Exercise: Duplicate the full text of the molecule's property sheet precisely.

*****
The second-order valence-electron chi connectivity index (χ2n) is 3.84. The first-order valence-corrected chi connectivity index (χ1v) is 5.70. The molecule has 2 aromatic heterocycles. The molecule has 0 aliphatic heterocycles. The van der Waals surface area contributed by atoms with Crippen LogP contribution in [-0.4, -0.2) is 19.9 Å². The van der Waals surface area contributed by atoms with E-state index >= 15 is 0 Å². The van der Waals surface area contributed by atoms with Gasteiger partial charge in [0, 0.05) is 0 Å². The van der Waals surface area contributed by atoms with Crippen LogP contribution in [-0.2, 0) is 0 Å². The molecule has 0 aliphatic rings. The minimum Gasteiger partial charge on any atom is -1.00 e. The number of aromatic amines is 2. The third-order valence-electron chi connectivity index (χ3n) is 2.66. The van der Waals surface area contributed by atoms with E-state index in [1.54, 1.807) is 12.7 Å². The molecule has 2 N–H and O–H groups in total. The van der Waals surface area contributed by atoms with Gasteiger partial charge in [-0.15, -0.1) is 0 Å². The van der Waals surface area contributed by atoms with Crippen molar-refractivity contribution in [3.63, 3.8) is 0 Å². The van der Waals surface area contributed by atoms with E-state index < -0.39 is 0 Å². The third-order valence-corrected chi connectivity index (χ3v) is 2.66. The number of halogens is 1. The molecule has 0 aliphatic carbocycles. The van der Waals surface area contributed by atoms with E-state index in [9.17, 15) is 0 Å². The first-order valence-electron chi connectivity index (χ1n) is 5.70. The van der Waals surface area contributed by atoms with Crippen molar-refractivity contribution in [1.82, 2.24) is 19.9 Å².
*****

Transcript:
The second-order valence-electron chi connectivity index (χ2n) is 3.84. The first-order valence-corrected chi connectivity index (χ1v) is 5.70. The molecule has 2 aromatic heterocycles. The molecule has 0 aliphatic heterocycles. The van der Waals surface area contributed by atoms with Crippen LogP contribution in [-0.4, -0.2) is 19.9 Å². The van der Waals surface area contributed by atoms with E-state index >= 15 is 0 Å². The van der Waals surface area contributed by atoms with Gasteiger partial charge in [0, 0.05) is 0 Å². The van der Waals surface area contributed by atoms with Crippen LogP contribution in [-0.2, 0) is 0 Å². The molecule has 0 aliphatic rings. The minimum Gasteiger partial charge on any atom is -1.00 e. The number of aromatic amines is 2. The third-order valence-electron chi connectivity index (χ3n) is 2.66. The van der Waals surface area contributed by atoms with E-state index in [1.54, 1.807) is 12.7 Å². The molecule has 2 N–H and O–H groups in total. The van der Waals surface area contributed by atoms with Gasteiger partial charge in [-0.15, -0.1) is 0 Å². The van der Waals surface area contributed by atoms with Crippen molar-refractivity contribution in [3.63, 3.8) is 0 Å². The van der Waals surface area contributed by atoms with E-state index < -0.39 is 0 Å². The third-order valence-corrected chi connectivity index (χ3v) is 2.66. The number of halogens is 1. The molecule has 0 aliphatic carbocycles. The van der Waals surface area contributed by atoms with E-state index in [9.17, 15) is 0 Å². The first-order valence-electron chi connectivity index (χ1n) is 5.70. The van der Waals surface area contributed by atoms with Crippen molar-refractivity contribution in [1.82, 2.24) is 19.9 Å².